Day in the Life, Music

The Roots and Culture of Jamaican Ska

An article I found while researching a project for my public speaking class

The Roots and Culture of Jamaican Ska: Then and Now
By Rachel Howard,

It started in Jamaica in the late 1950’s, but basically has remained underground ever since then. Much of the music today would not be here if it did not exist. It is ska music. Ska is the first commercial indigenous pop music of Jamaica. It started as a people’s music, and as a form of entertainment. Ska was not well-liked at first by the middle and upper-class in Jamaica, but it soon became the main music there. Everyone has heard of reggae, and reggae’s king Bob Marley. Marley, in fact, was a ska artist to begin with. Ska is the “grandfather of reggae,” and reggae is one of only many forms of music to have evolved from ska. In the 40 years that ska has been around it has changed a great deal. It went from having a slow mellow beat to being more like punk than the Jamaican ska it once was. The message is the same, however: unity. People who listen to and play ska often are very active socially whether it be in anti-racist movements, or political rallies. The roots are what counts. Ska is a very important genre of music with roots that should not be ignored.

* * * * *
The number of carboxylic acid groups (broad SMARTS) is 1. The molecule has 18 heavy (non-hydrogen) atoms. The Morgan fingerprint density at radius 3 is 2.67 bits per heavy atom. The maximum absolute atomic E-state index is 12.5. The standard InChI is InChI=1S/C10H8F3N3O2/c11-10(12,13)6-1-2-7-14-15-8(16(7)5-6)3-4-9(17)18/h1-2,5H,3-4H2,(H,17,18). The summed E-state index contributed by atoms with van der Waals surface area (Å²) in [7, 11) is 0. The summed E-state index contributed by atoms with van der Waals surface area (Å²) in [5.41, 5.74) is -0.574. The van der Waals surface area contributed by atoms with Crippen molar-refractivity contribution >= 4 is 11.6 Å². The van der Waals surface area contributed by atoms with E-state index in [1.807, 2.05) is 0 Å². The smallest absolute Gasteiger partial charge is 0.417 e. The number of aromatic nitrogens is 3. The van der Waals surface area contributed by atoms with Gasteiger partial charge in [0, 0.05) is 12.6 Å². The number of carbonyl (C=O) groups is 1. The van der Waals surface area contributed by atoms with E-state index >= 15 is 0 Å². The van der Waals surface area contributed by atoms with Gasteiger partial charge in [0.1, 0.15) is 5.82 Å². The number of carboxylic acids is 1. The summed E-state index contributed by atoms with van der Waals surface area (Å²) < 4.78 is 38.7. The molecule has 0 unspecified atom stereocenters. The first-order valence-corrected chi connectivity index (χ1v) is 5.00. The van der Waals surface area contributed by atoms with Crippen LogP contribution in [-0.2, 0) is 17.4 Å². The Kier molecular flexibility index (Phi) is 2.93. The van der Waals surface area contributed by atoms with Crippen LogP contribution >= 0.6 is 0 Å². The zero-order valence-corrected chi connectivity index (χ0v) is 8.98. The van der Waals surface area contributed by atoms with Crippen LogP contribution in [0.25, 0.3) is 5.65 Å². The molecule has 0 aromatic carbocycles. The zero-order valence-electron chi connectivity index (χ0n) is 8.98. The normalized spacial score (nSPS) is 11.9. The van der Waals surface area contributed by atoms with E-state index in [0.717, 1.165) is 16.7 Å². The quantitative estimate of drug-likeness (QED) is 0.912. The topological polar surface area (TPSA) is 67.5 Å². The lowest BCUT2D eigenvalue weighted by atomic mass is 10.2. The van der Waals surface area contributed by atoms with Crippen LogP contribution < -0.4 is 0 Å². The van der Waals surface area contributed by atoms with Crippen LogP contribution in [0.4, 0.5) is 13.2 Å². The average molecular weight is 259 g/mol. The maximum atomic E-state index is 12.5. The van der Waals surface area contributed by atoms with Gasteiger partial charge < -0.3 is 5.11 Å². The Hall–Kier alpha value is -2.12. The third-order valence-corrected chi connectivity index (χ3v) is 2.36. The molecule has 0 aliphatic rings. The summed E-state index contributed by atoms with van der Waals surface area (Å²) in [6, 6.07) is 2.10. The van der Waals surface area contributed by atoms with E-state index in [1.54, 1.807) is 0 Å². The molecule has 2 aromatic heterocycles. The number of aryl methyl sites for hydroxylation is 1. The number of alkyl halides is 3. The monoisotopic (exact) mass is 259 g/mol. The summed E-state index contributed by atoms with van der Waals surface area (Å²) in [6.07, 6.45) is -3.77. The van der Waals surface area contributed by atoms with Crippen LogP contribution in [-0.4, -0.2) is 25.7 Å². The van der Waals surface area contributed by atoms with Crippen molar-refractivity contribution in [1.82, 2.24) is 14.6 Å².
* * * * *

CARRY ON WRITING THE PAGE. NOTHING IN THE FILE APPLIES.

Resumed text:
Almost everyone listens to music, but they never really sit down and wonder where it came from. That is what ska is all about. The listeners always are curious about where it came from and what it means. Ska is more than a type of music. It is a way of life, and a way to think. From ska evolved many types of great music, and also many great social issues. The main one is the anti-racist view. The skinheads have the strongest view on that. When people hear the word “skinhead” they automatically think of the nazi-fascists who hated all races other than their own. The roots of skinheads are far from the racism and violence they are known for today. The skinheads involved with ska, and most of the skinheads in the world are not racist “boneheads” (as the non-racist skinheads call them) as most people think. The non-racist skins, or traditional skins as they will be referred to from now on, lived to make sure no one would be discriminated against simply because of the color of their skin. They were non-political and sometimes not very violent either. The often violent non-racist skins are called S.H.A.R.P.S., which stands for SkinHeads Against Racial Prejudice. They often would beat up racists for their beliefs, which is why they shaved their heads, often to the skin (hair would get in the way during street fights). Both SHARPS and the traditional skins are working class citizens, another reason for the short hair. The majority of the world’s skinhead population are non-racist, but the racist- skins are the notorious ones, giving the traditional skins a bad name.